I agree with Hirsch that great teaching relies on the coherence of the school system which supports it. Even the most gifted teacher struggles to teach if children have received no coherent grounding in subjects, aren’t supported by a safe environment in which to work and are constantly distracted by gimmicks which teachers are drawn to to try to enthuse children who are tired by having to struggle through months and years of incoherence desperate to find nuggets of wisdom by which to justify their investment of time.
In the UK we have been obsessed with outstanding lessons, outstanding schools, outstanding headteachers and have used various measures to try to put all this in play. As a result we often see layers of middle management tracking and targeting pupils and teachers, working them to the bone, observing them, judging them, tracking data, and adding layers of bureaucracy including performance management goals that are linked to potential pay as though these obsessions with personnel will change the system radically. There is evidence that not much has changed qualitatively in the last thirty years, and this is despite externally imposed National Curricula from 1988 onwards. Does this prove Hirsch wrong? Maybe, but I would argue there is an important difference, it is not just curriculum, it is how that curriculum is arrived at that makes the biggest difference. England has had a National curriculum, yes, but this has not been created through teachers’ professional collaboration. Arguably it has added to the problem by divorcing teachers from their central concern of curriculum design and how best to teach it. Instead teachers ignore or struggle to fathom any curriculum logic, are expected to follow it uncritically, and are left bereft expected instead to muck around with pedagogy as though how to teach can be divorced from what to teach.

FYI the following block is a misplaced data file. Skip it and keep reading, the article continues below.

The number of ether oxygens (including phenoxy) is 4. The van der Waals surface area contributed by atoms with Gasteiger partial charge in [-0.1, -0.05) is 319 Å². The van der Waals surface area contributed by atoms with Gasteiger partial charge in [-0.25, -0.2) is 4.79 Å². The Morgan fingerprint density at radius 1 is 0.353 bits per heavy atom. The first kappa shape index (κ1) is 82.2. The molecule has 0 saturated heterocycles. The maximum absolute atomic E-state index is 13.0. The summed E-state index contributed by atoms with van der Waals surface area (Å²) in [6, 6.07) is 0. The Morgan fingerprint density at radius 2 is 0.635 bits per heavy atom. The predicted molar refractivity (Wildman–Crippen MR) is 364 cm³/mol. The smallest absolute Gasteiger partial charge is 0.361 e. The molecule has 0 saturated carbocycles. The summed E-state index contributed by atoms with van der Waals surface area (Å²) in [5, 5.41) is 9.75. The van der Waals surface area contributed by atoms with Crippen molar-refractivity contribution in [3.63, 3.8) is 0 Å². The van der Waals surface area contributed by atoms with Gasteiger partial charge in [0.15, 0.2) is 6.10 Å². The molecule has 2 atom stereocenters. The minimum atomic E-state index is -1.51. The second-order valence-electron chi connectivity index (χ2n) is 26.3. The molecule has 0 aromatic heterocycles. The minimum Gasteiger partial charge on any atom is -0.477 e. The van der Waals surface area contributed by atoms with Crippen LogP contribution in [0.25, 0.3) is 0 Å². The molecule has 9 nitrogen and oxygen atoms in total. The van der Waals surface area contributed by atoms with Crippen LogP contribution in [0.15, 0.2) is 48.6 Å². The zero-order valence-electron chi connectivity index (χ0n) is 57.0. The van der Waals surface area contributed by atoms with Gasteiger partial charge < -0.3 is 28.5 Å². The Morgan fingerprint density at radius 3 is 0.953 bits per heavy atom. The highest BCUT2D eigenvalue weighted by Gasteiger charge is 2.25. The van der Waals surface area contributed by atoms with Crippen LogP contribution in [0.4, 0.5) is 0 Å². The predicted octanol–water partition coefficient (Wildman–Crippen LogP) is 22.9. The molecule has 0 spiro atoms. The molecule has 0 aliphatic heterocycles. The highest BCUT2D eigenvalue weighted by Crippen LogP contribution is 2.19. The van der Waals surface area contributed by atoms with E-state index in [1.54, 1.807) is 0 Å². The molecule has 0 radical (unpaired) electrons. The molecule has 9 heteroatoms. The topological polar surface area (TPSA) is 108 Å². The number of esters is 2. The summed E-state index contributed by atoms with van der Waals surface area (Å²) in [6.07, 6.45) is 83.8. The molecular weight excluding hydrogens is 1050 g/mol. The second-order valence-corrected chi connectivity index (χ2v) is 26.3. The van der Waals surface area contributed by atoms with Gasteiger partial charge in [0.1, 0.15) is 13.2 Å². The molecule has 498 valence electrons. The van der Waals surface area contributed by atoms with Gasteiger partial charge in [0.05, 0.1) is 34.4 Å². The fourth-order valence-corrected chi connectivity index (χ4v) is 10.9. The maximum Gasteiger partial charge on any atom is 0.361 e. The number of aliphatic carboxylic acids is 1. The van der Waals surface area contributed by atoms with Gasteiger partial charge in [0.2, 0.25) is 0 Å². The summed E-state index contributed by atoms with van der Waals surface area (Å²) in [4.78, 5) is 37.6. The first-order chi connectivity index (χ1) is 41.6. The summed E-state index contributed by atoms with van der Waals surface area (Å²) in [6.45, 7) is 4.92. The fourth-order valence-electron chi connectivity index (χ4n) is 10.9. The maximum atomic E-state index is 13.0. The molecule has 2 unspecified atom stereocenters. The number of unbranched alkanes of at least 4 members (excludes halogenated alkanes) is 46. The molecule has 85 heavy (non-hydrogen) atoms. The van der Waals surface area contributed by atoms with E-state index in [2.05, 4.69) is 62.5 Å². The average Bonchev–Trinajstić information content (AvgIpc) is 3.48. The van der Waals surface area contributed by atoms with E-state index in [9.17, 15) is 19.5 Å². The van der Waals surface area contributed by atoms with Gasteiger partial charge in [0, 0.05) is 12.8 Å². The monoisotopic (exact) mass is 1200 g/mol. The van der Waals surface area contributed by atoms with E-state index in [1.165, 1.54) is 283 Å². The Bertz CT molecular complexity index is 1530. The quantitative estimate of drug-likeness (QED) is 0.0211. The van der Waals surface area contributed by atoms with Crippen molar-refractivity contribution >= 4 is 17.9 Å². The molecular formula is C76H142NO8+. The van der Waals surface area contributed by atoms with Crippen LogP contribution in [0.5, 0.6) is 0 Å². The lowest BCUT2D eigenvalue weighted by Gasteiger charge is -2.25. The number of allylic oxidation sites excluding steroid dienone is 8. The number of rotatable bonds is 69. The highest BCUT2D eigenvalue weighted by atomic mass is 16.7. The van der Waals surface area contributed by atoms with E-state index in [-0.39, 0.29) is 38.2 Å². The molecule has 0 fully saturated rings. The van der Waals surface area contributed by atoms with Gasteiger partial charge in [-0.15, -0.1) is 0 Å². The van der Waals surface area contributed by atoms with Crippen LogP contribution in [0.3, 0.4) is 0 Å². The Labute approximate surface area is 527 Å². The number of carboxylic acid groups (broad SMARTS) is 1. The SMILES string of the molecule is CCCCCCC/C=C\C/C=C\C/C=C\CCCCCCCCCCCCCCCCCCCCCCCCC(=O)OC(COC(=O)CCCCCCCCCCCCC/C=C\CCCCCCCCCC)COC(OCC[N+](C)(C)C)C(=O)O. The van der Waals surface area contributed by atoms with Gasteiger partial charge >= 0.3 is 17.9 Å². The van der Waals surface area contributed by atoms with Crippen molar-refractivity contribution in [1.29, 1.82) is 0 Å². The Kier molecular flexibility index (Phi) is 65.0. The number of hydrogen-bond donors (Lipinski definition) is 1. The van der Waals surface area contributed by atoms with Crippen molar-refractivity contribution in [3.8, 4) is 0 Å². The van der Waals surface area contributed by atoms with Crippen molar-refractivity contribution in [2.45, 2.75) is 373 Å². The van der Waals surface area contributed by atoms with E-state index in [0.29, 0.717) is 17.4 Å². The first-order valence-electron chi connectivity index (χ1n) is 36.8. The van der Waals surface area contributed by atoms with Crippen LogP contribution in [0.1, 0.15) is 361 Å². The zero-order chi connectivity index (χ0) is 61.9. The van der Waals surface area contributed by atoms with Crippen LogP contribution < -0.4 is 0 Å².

Teachers understand what is working or not with a curriculum design if they get to work on creating and reviewing it. By putting curriculum design into the hands of the State or even in the hands of a pupils pursuing project work too early on in their education, we will forever see teachers struggling to do their jobs properly. When I work with schools I often point out that a coherent curriculum, one that is broad, academic and interesting will do much to ensure the teaching and the learning will be successful. I also emphasise that teaching is a team pursuit and each part of that team has a role to play in ensuring that the pupils can do their very best.
Instead of layers of management telling teachers what to do staff should have time to collaborate and the responsibility to come up with great curricula, this might be school based, MAT based or through other networks; collaboration is key but with a shared sense of purpose in the first instance to discipline and shape the approach to be taken, for me this is provided by the trivium.
Forget about outstanding teachers, it is the wrong obsession, obsess about an outstanding curriculum instead, one that is designed and reviewed by teachers who aren’t forever obsessing about their own performance but instead are thinking critically about what is being taught, when, and how they and their colleagues should go about teaching it.